(Did Job Speak Irreverently to God?)

QUESTION: Ernest asks, "Did Job ever talk back to God? A friend of mine said he heard a preacher say that Job sassed God."

ANSWER: You ask a wonderful question. I've studied and taught the book of Job for over 40 years, and am still learning from it. I have posted a whole Bible study series on my website about Job called Job Studies. It takes a little different angle on the story than most, but I believe it is true to the book.

As to your question: The answer is yes, and no. (Sorry for the "political" response!) It's a rather loaded question, you see. The terms "talk back" and "sassed" seem to characterize Job's words in a negative way. They suggest the man had no respect for the Lord, but that is not the case.

Job was going through a time of extreme suffering which, from his perspective, seemed to have no purpose or explanation. One day he was a righteous man, enjoying the blessings of God. (The Lord says he was the greatest saint of his day, Job 2:3.) Then he suddenly lost everything, his children, his wealth, his health, and more.

Job knew nothing of the devil's malicious plan. He could only think that all his troubles came directly from the hand of God. But why? He (Job) had not changed. His three "friends" insist he must have committed some great wickedness, and was being punished for it. But Job knew in his own heart that was not so.

The man was in agony. Constant physical pain, and sleepless nights disturbed by nightmares, brought a depth of anguish few have ever had to face. (Satan is skilled at these things!) And the most painful thing was the issue that tormented Job: What is God really like? If God can suddenly turn against a righteous man, if God can torment and "punish" a good man for no reason, what does that say about Him? Could it be that God is fickle, and does things on a whim, with no good purpose in mind?

What the preacher you mentioned calls "sassing" the Lord is actually a great saint being honest with God about his doubts and fears, and his emotional distress. But Job was not struggling with these things because he was rebelling against the Lord, rather because he was desperately trying to find Him in the darkness, and cling to Him. That's a big difference!

There are times when servants of God, confused and uncertain about what the Lord is doing, pour out their hearts honestly before Him. Looked at from outside the experience, sitting in our comfortable chairs, we may be inclined to say, "Tisk, tisk! What a terrible thing to say!"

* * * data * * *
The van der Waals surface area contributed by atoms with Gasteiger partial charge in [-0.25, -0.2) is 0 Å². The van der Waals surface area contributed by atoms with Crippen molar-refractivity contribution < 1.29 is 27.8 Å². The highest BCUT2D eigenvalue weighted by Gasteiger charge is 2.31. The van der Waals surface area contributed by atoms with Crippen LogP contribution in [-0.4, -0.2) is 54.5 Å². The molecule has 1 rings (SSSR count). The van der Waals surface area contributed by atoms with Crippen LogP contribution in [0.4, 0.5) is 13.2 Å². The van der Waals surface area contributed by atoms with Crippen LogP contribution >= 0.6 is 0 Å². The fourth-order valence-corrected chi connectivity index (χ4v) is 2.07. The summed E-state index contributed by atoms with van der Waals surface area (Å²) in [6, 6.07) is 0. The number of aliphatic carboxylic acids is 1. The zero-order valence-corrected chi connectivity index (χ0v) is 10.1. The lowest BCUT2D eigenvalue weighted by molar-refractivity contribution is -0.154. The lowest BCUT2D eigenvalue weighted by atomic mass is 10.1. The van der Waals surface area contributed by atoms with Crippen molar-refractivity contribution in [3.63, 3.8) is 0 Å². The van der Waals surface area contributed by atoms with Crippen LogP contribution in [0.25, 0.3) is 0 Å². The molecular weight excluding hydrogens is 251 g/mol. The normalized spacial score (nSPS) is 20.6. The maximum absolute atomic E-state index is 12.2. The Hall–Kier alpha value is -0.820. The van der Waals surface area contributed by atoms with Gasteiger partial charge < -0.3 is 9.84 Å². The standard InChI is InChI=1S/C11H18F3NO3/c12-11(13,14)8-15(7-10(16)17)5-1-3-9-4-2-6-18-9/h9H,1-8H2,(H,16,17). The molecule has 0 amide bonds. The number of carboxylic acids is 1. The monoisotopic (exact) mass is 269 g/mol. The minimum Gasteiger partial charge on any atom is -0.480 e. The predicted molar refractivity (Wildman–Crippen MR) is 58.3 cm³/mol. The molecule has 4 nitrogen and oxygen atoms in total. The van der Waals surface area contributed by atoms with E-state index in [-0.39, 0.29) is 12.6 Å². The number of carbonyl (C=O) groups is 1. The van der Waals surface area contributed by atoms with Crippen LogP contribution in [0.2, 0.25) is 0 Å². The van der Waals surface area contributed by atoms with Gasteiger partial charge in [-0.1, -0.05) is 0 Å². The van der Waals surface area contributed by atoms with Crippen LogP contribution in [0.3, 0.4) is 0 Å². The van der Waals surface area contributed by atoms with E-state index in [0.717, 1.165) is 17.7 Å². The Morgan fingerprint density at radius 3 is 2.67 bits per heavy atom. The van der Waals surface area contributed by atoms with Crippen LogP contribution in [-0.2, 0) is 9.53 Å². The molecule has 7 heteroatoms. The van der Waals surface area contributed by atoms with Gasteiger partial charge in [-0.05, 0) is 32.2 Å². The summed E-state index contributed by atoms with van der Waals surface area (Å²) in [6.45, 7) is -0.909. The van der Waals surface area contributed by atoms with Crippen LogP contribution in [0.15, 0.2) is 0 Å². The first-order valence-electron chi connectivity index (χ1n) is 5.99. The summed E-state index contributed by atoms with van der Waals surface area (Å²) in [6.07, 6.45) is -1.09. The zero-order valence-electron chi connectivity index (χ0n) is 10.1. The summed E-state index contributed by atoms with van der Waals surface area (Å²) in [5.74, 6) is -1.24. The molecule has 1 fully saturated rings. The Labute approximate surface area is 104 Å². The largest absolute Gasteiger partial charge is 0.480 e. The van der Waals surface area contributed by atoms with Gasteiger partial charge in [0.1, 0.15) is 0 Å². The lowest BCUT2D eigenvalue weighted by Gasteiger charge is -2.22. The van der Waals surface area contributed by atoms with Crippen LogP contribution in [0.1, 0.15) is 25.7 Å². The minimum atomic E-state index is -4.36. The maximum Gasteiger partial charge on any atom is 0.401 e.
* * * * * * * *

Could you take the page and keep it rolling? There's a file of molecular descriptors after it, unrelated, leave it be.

But the Lord understands the motivation, and the turmoil of the human heart. "He remembers that we are dust" (Ps. 103:13-14). He understands the difference between contempt and disrespect on the one hand, and an honest venting of perplexed emotion on the other. (This is a distinction Job's three self-righteous companions could not appreciate, Job 6:26.)

The prophet Jeremiah is another who was perfectly honest in his prayers about how he felt. At various points he accuses God of deception, of lying to the people (Jer. 4:10), of being unreliable (Jer. 15:18), and of coercing or seducing him to do wrong (Jer. 20:7)! But the Lord understands where he's coming from. Or consider how Moses blamed the Lord after his first failed attempt to get Pharaoh to free the people from slavery: "Why have You brought trouble on this people?" (Exod. 5:1-2, 22-23).

I'm not trying to minimize the seriousness of such language, or suggest it's all right to be irreverent, but merely pointing out that we need to understand the motivation. It's important to be honest with God about how we feel. The praying of a troubled saint should not become an exercise in "let's pretend"! In calmer and more settled moments, each of these men reveals a deep reverence for God, and a desire to serve Him. And the Lord knew their hearts.

The devil was convinced Job was only serving God for what he was getting out of it, Job 1:9-10. And within the confines of the book, Job never receives an explanation from God about his troubles coming from Satan. Somewhere along the line, the Lord obviously revealed this to someone--if not to Job, then to the one who wrote his story. Otherwise, we would not have Chapters 1 and 2. But it is important to the lessons of the book that Job reaches out to God without an explanation.

One of the characters in the book who appears later, Elihu, gives us the whole point of Job's experience in five words: "God is greater than man" (Job 33:12). That may not be very satisfying, but that's it. The Lord knows what he's doing. And in the end Job accepts that. He leaves the just resolution of his suffering to the Lord. And in so doing he has proved, for all time, that the devil was wrong. That it is possible to love and honour God for what He is in Himself, apart from any material blessings He might give.

Job is one of the Bible's greatest saints--perhaps the greatest of all. Satan chose his target well. If he could prove Job to be a hypocrite--God's best man (apart from Christ, of course)--that would cast doubt on the motivation of all of us. But Job stayed true to the Lord through the worst possible ordeal. He says of God, "Though He slay me, yet will I trust in Him" (Job 13:150. Oh, for such a faith as that!